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As Nelson Mandela nears what is seemingly the final stage of his time on earth, I thought I’d share one or two things I’ve learned from his great life.

The power of grace

As the history books will tell you, Mandela was certainly no pacifist, but he never sought violent revenge upon the racist regime that had oppressed him. Consider his words: “As I walked out the door toward the gate that would lead to my freedom, I knew if I didn’t leave my bitterness and hatred behind, I’d still be in prison.” Mandela understood that you can only change the future once you’ve forgiven what’s happened in the past. True leaders forgive and move on. Petty people stay in a cycle of revenge.

In my boarding school, I saw a system of revenge perpetuate itself year after year, as boys who’d been harshly treated by their prefects grew up into prefects who meted out the same treatment on those below them. How ironic – and yet this very kind of leadership plunges nations into civil wars across the globe.

As goes the leader ...

The leader sets the tone for his followers. Mandela’s choice not to respond in kind to his jailers was one of the key decisions that allowed for a peaceful transition to democracy in South Africa. As goes the leaders, so goes the nation. Or company. Or organisation. Or church. Or family.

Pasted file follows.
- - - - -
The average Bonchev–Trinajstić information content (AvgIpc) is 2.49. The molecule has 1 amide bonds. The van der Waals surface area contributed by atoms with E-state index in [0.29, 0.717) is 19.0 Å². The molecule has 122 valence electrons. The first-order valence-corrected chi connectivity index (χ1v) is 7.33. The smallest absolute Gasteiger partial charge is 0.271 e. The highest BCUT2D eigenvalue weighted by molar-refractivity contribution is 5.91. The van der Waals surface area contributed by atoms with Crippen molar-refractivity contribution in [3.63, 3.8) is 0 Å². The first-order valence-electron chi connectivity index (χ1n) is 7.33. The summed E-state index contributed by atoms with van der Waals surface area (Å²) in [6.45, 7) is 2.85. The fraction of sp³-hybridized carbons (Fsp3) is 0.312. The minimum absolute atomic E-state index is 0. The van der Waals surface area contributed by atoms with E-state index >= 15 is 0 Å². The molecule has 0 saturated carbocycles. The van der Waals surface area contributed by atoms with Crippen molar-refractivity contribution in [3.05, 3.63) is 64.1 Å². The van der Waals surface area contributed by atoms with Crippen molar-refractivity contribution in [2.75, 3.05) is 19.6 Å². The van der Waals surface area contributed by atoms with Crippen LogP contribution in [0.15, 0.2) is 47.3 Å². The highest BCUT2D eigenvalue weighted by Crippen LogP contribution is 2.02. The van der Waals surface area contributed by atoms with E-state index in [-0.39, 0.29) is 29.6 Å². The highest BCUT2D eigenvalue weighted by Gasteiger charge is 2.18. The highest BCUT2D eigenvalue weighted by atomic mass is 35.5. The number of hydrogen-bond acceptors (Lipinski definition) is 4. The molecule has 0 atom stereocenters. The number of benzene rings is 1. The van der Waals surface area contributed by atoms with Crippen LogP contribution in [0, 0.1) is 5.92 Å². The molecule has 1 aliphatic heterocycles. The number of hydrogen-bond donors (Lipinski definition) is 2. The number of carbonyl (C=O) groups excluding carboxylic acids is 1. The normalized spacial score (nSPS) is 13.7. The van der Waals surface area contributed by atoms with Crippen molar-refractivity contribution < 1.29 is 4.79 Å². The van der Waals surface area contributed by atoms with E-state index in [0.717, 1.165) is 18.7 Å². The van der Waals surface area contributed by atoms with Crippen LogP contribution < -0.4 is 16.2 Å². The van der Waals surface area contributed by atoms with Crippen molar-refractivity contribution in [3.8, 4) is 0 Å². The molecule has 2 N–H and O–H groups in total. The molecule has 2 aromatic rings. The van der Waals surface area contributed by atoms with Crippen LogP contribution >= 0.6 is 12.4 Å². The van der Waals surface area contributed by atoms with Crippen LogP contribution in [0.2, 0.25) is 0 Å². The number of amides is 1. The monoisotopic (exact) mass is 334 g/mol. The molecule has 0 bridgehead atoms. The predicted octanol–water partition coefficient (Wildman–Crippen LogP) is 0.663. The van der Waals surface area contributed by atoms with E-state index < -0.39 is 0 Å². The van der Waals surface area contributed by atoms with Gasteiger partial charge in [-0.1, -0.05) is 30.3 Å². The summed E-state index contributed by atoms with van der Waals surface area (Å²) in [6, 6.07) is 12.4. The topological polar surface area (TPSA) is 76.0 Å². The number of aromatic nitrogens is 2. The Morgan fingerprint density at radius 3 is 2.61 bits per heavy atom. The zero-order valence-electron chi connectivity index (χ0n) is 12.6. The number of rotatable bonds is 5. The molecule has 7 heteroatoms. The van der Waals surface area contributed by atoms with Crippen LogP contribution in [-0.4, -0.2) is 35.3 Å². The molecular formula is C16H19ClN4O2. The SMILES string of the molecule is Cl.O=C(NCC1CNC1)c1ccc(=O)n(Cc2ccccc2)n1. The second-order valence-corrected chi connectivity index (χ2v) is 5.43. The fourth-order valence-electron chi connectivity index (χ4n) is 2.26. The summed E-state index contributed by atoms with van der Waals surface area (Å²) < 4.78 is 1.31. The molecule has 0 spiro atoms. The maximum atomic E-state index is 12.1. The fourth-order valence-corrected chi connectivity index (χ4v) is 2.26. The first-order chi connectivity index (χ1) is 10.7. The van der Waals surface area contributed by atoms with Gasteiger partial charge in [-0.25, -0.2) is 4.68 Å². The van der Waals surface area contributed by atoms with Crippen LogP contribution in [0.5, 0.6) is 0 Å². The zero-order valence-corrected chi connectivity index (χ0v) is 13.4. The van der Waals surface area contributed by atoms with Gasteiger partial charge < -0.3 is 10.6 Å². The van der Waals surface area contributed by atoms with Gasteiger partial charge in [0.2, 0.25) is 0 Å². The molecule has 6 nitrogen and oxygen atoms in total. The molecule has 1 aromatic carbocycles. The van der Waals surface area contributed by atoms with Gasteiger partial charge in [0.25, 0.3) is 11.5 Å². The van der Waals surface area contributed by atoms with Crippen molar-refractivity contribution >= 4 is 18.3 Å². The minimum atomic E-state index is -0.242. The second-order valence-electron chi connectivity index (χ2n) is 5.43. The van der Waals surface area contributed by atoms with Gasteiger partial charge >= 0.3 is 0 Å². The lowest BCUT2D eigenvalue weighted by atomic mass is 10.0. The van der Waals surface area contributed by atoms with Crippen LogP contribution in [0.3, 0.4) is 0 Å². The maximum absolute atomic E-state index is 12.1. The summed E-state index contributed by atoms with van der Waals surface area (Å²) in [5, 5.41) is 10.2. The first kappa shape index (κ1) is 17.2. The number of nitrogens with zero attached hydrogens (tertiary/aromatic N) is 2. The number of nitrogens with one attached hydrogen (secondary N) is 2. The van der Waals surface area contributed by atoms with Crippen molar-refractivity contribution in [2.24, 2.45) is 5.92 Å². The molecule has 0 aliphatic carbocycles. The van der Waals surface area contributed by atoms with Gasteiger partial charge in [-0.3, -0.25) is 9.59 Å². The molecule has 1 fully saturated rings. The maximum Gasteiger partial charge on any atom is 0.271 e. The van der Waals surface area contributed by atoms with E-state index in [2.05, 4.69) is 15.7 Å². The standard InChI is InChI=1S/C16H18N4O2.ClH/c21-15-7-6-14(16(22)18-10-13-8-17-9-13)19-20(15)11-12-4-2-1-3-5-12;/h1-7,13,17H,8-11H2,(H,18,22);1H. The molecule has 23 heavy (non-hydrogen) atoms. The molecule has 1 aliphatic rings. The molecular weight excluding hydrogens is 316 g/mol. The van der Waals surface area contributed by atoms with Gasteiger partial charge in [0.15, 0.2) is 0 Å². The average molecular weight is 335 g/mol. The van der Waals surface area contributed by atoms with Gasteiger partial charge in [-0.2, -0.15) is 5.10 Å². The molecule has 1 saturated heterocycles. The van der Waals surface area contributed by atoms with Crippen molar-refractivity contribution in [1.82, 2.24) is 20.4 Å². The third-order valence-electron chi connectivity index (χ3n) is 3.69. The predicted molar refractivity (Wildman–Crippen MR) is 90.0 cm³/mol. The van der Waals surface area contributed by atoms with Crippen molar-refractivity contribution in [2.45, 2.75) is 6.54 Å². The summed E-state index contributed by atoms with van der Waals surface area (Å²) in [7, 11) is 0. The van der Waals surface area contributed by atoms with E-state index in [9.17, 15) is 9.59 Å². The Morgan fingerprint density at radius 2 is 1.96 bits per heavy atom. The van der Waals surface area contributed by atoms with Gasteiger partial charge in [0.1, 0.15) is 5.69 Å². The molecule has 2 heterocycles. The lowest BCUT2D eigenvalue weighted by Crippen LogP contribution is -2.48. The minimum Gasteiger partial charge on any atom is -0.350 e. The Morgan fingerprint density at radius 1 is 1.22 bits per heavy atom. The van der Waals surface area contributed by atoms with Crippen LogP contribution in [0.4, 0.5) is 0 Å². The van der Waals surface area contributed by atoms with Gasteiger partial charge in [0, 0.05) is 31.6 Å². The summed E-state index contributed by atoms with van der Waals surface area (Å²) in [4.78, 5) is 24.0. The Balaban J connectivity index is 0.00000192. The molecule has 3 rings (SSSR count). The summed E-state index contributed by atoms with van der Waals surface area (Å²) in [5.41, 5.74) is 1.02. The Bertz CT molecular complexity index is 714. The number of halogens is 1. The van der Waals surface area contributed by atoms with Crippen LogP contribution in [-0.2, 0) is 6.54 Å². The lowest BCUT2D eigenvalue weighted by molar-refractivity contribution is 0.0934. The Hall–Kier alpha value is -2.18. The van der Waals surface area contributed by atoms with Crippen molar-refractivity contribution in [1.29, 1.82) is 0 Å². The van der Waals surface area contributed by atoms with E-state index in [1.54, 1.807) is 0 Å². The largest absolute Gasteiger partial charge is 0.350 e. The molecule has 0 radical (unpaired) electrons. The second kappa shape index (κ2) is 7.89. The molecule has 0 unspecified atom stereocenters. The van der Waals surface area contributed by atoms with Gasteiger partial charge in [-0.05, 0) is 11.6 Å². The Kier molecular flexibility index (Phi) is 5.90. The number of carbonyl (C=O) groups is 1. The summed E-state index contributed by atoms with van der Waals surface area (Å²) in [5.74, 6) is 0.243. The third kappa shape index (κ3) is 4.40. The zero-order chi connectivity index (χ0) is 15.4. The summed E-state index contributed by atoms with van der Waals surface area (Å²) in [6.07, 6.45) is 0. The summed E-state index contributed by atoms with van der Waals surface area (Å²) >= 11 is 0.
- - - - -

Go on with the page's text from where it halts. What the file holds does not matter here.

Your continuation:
The more influence you accrue as a leader, the greater impact your choices will have on those around you. For better or for worse. So choose wisely how you lead, for many are watching … and many are following suit.

Courage and humility are attractional

I think one of the greatest things that attracts us to Nelson Mandela is his great courage and deep humility. We respect him for it. And we listen to him because of it. It’s a well-said truth that humility is the chief of the virtues. And courage is the mark of any leader.

Great moral figures know both how to serve and how to lead. They aren’t afraid of shaking up the system, but they also aren’t so consumed with their own self-importance that they forget to make it about others. I think Jesus was also a great example of the confluence of these two virtues – he courageously challenged an entire way of thinking about God and morality, and it was his sacrificial death for the sake of the world that marked him as the greatest figure in history. Think about it: a lot of people have mixed emotions about the church, but almost everyone respects Jesus. Courage and humility are deeply attractional.

What leadership lessons have you learned from Nelson Mandela or from other great leaders that have helped you in your journey?

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